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Kay Parkhurst Easson and Roger R. Easson, eds. The Book of Urizen. Boulder: Shambhala in association with Random House, New York, 1978. 102 pp. $6.95, paper.

The Book of Urizen has in recent years become a staple of college classrooms where Blake is introduced. Its sublimity, its awesome temporal, spatial, and narrative dislocations, the totality of its cosmic vision, all make it a work representative of Blake’s mature prophetic mode but accessible to the novice easily overwhelmed by Milton and Jerusalem. As art The Book of Urizen exists on a plane of mastery comparable to its achievement as poem, and again it is an exemplary casebook for exploring the complex relations of text and design in Blake’s work. Up to this point teachers have had to rely on the indifferently reproduced black-and-white redaction of copy G, the Rosenwald copy, edited by Clark Emery for the University of Miami Press, or the reproduction of copy B in Erdman’s Illuminated Blake, generally better in printing but uneconomical for a class not concentrating on Blake. With a strong library, of course, one can coordinate the energies, the clean fingers, and no. 2 pencils of one’s students in a stampede on the rare book room, where the Trianon facsimile of copy G merits an annual dusting. None of these alternatives, however, can vie with a reasonably priced and reasonably presented color reproduction of copy G, for which there is a student, and (not to be discounted) a fair public, demand. To have an edition backed by a major trade publisher heralds wide acceptance, and one might accordingly anticipate wide applause. That is, I think, unlikely. Unfortunately, the defects of this edition, which will undoubtedly dismay purists, are such as to disturb even those who take long views and do not foresee residence in Jerusalem next year or for the determinable future. No aspect of the edition—the reproduction, the edited text, or the commentary—escapes them. Since this review is intended for the journal of record for Blake, I will tax the reader’s patience with a specification of the problems that this edition poses for use in teaching, scholarship, and (lest it be forgotten) one’s aesthetic experience of an undeniable masterpiece.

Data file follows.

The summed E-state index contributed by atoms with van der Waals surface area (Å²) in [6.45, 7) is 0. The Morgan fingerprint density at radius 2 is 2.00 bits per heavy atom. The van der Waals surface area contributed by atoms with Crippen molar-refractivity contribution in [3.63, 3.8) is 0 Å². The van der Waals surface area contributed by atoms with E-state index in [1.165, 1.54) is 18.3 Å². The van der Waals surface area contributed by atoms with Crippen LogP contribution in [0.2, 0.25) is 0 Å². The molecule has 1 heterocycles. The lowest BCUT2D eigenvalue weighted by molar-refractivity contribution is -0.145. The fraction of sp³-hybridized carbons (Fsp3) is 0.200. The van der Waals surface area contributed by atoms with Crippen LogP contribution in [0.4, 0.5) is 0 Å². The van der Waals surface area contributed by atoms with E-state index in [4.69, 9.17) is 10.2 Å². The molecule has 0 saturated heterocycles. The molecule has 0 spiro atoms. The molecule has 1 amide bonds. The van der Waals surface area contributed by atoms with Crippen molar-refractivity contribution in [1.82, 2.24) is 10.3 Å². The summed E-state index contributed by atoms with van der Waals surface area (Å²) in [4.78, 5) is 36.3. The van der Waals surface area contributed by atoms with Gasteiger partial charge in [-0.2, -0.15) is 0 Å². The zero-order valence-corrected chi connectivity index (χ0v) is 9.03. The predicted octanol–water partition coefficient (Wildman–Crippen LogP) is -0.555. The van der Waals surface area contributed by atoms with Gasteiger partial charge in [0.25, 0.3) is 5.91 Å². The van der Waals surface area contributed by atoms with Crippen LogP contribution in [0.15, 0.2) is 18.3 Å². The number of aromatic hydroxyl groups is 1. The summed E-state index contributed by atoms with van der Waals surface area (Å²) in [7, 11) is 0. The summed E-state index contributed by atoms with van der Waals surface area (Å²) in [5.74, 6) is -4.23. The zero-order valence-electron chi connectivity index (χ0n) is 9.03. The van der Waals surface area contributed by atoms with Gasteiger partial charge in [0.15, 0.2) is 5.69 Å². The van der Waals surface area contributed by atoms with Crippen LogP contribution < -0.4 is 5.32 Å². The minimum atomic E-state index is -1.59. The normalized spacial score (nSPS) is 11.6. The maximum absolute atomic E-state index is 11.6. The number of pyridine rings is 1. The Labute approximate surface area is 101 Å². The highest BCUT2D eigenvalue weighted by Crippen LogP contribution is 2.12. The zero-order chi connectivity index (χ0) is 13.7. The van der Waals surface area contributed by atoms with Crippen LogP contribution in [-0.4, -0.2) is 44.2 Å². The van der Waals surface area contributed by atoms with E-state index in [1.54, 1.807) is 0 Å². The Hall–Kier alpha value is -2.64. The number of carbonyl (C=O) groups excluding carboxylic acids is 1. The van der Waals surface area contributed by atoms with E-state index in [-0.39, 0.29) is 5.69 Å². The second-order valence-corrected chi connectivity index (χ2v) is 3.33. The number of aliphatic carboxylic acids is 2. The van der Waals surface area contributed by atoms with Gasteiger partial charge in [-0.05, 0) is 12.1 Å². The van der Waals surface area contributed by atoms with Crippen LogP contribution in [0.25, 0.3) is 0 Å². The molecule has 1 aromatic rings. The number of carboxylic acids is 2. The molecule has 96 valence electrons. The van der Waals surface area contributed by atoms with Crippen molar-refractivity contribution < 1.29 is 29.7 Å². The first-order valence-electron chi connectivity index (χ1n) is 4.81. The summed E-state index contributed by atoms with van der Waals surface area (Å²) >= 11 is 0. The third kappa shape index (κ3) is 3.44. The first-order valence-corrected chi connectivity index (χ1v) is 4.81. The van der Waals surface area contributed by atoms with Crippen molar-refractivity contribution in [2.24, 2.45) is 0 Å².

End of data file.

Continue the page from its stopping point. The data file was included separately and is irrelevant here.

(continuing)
The Eassons’ decision to present us with yet another facsimile of copy G is not to be disputed: this latest known complete copy, despite the absence of Urizen’s soliloquy in the problematical plate 4, has come to be thought of as the standard copy, for, unlike earlier copies colorprinted in pastel, here Blake employs a richly layered watercoloring and even the overlay of gold and silver leaf. Copy G is, quite simply, one of the great triumphs of Blake’s art. It does not, however, appear such in this edition. One’s first inclination is to waive minor discrepancies in color, arguing that film technology is still unreliable when it comes to absolute fidelity with four-color plates. This is, of course, the justification for the laborious and expensive collotype-and-stencil process undertaken by the Trianon Press series of facsimiles. In the begin page 139 | back to top Shambala/Random House Book of Urizen, with color plates printed by Lehigh Press, economy has prevailed over even a minimum standard of fidelity. To begin with, as was noted previously in these pages with the like edition of Milton copy B, glossy photographic paper insures a flatness of effect in place of Blake’s subtle texturing. One might imagine the editors protesting but having to acquiesce in such an economy, but as fair trade they should have demanded a true color negative. There is scarcely a plate in which significant departures from the original are not manifest. In general, one may summarize them as a loss of layered texture and a pronounced tendency toward primary hues, Blake’s subtle color, especially in earth tones, being deepened into heavy reds and oranges. Even a cursory glance through the colored plates here will reveal how dominated they are by red. It is not altogether facetious, given this reproduction, to suggest that Fuzon evacuated Egypt to escape the plague of measles ravaging its inhabitants.